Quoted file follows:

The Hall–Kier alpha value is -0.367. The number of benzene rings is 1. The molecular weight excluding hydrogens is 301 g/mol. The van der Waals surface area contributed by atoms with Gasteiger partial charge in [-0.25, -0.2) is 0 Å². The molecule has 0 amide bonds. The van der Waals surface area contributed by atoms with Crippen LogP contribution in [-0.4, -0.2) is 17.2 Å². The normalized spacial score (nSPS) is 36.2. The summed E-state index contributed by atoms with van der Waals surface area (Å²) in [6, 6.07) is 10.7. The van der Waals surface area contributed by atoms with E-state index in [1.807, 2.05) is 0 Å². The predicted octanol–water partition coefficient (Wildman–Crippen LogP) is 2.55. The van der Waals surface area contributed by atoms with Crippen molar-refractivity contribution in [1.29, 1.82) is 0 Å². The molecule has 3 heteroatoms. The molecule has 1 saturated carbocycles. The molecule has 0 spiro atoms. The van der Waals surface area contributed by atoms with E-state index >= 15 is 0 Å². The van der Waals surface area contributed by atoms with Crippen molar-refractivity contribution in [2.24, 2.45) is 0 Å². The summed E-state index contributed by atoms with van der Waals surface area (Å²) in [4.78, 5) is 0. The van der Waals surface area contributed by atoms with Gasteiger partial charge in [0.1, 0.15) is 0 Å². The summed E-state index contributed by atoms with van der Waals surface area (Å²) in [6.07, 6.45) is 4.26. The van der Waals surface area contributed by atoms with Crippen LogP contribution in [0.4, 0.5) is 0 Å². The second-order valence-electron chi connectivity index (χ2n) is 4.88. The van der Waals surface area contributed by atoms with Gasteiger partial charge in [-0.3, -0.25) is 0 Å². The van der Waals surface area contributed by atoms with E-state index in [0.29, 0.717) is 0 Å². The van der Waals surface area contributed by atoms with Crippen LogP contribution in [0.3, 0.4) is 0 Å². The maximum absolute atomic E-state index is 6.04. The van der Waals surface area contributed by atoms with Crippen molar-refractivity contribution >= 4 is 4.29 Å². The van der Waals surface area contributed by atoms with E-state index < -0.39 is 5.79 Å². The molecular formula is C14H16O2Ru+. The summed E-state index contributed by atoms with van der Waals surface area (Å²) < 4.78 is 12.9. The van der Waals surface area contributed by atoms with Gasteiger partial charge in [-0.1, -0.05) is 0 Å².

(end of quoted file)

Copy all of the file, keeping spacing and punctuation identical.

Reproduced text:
The Hall–Kier alpha value is -0.367. The number of benzene rings is 1. The molecular weight excluding hydrogens is 301 g/mol. The van der Waals surface area contributed by atoms with Gasteiger partial charge in [-0.25, -0.2) is 0 Å². The molecule has 0 amide bonds. The van der Waals surface area contributed by atoms with Crippen LogP contribution in [-0.4, -0.2) is 17.2 Å². The normalized spacial score (nSPS) is 36.2. The summed E-state index contributed by atoms with van der Waals surface area (Å²) in [6, 6.07) is 10.7. The van der Waals surface area contributed by atoms with E-state index in [1.807, 2.05) is 0 Å². The predicted octanol–water partition coefficient (Wildman–Crippen LogP) is 2.55. The van der Waals surface area contributed by atoms with Crippen molar-refractivity contribution in [1.29, 1.82) is 0 Å². The molecule has 3 heteroatoms. The molecule has 1 saturated carbocycles. The molecule has 0 spiro atoms. The van der Waals surface area contributed by atoms with E-state index >= 15 is 0 Å². The van der Waals surface area contributed by atoms with Crippen molar-refractivity contribution in [2.24, 2.45) is 0 Å². The summed E-state index contributed by atoms with van der Waals surface area (Å²) in [4.78, 5) is 0. The van der Waals surface area contributed by atoms with Gasteiger partial charge in [0.1, 0.15) is 0 Å². The summed E-state index contributed by atoms with van der Waals surface area (Å²) in [6.07, 6.45) is 4.26. The van der Waals surface area contributed by atoms with Crippen LogP contribution in [0.4, 0.5) is 0 Å². The second-order valence-electron chi connectivity index (χ2n) is 4.88. The van der Waals surface area contributed by atoms with Gasteiger partial charge in [-0.3, -0.25) is 0 Å². The van der Waals surface area contributed by atoms with E-state index in [0.29, 0.717) is 0 Å². The van der Waals surface area contributed by atoms with Crippen LogP contribution in [0.3, 0.4) is 0 Å². The maximum absolute atomic E-state index is 6.04. The van der Waals surface area contributed by atoms with Crippen molar-refractivity contribution >= 4 is 4.29 Å². The van der Waals surface area contributed by atoms with E-state index < -0.39 is 5.79 Å². The molecular formula is C14H16O2Ru+. The summed E-state index contributed by atoms with van der Waals surface area (Å²) < 4.78 is 12.9. The van der Waals surface area contributed by atoms with Gasteiger partial charge in [-0.1, -0.05) is 0 Å².